NARO, in collaboration with the National Institute for Environmental Studies and the Japan Meteorological Agency/Meteorological Research Institute evaluated the impact of the global warming on the average yield (production per unit area) of major crops over the past 30 years (1981 - 2010) at the global scale. It was estimated that the global average yield of maize, wheat and soybean decreased by 4.1%, 1.8% and 4.5% respectively by global warming. In terms of monetary value, damage of maize, wheat and soybean was estimated to be 22.3 billion United States dollars ($), 13.6 billion $, 6.5 billion $ respectively. The total annual damage caused by global warming in recent years was 42.4 billion $. This result indicates the urgent demand to develop and disseminate adaptation measures for global warming to avoid further crop production loss in future.
In order to improve grain yield in the future even if global warming progresses, it is necessary to develop and disseminate technologies adaptable to global warming. In many developing countries with the remarkable population increase, popularization of adaptive technologies is highly required as most of them are located in the tropical and low latitude areas where massive negative impact of global warming is predicted. Therefore, while the developed countries and international organizations provide funds necessary for the introduction of technology to developing countries, scientific evidence is required for the influence of global warming and future prospects. However, since policy and economic conditions also influences the yield fluctuation, it has been difficult to quantitatively evaluate the impact of global warming alone.
Therefore, NARO in collaboration with the National Institute for Environmental Studies (NIES) and the Japan Meteorological Research Institute, has estimated the yield effect of global warming on the average yields of major crops such as corn, rice, wheat and soybean, globally over the past 30 years, using the climate database designed specifically for the detection and evaluation of global warming effects.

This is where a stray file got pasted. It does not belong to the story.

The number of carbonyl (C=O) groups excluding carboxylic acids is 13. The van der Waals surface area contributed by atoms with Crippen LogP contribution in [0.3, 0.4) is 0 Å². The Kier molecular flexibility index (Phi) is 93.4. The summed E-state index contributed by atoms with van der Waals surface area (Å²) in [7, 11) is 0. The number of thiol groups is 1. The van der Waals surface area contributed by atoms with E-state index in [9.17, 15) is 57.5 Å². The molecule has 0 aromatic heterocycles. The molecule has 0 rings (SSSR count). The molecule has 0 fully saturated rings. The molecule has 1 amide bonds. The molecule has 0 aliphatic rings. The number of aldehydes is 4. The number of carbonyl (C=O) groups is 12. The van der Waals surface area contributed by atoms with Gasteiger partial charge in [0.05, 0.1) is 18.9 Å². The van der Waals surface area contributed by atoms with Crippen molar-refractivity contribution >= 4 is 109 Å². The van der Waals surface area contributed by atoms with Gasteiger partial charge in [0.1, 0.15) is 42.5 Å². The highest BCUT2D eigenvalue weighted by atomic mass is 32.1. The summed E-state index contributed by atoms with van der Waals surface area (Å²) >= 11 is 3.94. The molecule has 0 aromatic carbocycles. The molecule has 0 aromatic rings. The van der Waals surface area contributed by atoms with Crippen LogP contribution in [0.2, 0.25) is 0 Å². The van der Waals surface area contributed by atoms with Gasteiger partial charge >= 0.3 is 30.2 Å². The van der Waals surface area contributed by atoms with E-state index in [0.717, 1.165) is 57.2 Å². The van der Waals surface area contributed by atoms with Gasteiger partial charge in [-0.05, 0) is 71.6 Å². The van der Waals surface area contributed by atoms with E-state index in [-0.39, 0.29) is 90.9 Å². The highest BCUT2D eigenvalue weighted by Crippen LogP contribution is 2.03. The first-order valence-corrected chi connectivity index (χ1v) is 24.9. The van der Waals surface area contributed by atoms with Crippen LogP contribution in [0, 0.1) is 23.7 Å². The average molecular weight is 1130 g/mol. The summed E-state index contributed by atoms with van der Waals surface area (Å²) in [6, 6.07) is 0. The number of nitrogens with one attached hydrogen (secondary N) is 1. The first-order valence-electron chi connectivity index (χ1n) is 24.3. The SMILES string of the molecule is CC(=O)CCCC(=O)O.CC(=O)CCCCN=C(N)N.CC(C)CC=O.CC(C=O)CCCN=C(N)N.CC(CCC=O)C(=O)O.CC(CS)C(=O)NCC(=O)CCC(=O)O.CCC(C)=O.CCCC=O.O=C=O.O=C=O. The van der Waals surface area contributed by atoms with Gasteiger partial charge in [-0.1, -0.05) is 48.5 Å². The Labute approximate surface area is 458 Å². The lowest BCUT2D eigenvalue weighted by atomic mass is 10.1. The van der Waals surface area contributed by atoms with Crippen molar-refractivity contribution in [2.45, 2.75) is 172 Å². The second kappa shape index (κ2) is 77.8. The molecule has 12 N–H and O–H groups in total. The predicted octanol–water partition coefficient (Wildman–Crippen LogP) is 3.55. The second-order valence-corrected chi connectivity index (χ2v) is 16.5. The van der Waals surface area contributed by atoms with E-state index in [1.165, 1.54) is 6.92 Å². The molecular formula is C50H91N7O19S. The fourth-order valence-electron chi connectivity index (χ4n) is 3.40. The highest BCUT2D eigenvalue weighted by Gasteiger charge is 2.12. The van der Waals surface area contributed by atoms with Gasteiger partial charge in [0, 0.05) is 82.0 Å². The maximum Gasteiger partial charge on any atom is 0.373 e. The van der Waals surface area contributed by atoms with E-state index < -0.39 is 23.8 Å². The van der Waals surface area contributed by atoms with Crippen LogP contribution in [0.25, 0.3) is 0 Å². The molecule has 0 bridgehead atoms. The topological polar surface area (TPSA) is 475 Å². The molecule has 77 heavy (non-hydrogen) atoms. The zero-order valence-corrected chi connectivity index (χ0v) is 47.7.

The estimated yield under the actual climatic conditions of the past with the influence of where global warming is compared with the estimated yield under the assumption of absence of global warming. It was found that the global average yield was lower for those estimated under actual climatic conditions except rice. The rate of yield decline due to global warming in the past years with respect to the yield without global warming was estimated to be 4.1% for maize, 1.8% for wheat and 4.5% for soybean. However, in the case of rice, it could not be concluded that the global warming had a significant impact on the global average yield.
The production loss is calculated by multiplying the estimated yield impact for every 50 km mesh, with the global harvesting area distribution of Year 2000 and Producer price by country (average value for 2005 - 2009). As a result, annual damage amounted to 42.4 billion $ worldwide, with corn 22.3 billion $, wheat 13.6 billion $ and soybean 6.5 billion $. Corn damage amounted to twice the annual production amount of Brazil, the third largest producer of the world.
These results indicate the urgent demand to develop and disseminate adaptation measures for global warming to avoid further loss in crop production in the future.
The results of this research were published in the scientific journal "International Journal of Climatology" of the Royal Meteorological Society of the UK.
Toshichika Iizumi, Hideo Shiogama, Yukiko Imada, Naota Hanasaki, Hiroki Takikawa, Motoki Nishimori (2018) Crop production losses associated with anthropogenic climate change for 1981-2010 compared with preindustrial levels. International Journal of Climatology, https://doi.org/10.1002/joc.5818.
Fig. 1. Recent yield impact and production impact due to global warming (amount of damage)
The effect of global warming on world average yield over the past 30 years from 1981-2010 (left) and the damage amount on a global scale per year (right). The yield effect is the increase (%) in yield under actual climatic conditions including global warming, against the yield under climatic conditions with the assumption of no global warming. Production value impact (amount of damage) was calculated by multiplying the yield impact with the harvesting area and the producer price.
Fig. 2. Estimated yield impact due to global warming
The impact of global warming on the average yield over the past 30 years (1981 - 2010) is estimated by the yield model. The yield was estimated for the actual climatic conditions with global warming and the climatic conditions with assumption of without global warming, and the difference between them was regarded as the influence of global warming. Areas in red indicates that the yield declined due to global warming,areas in green indicates that the yield has increased due to global warming, and areas in white indicates those where crops have not been cultivated.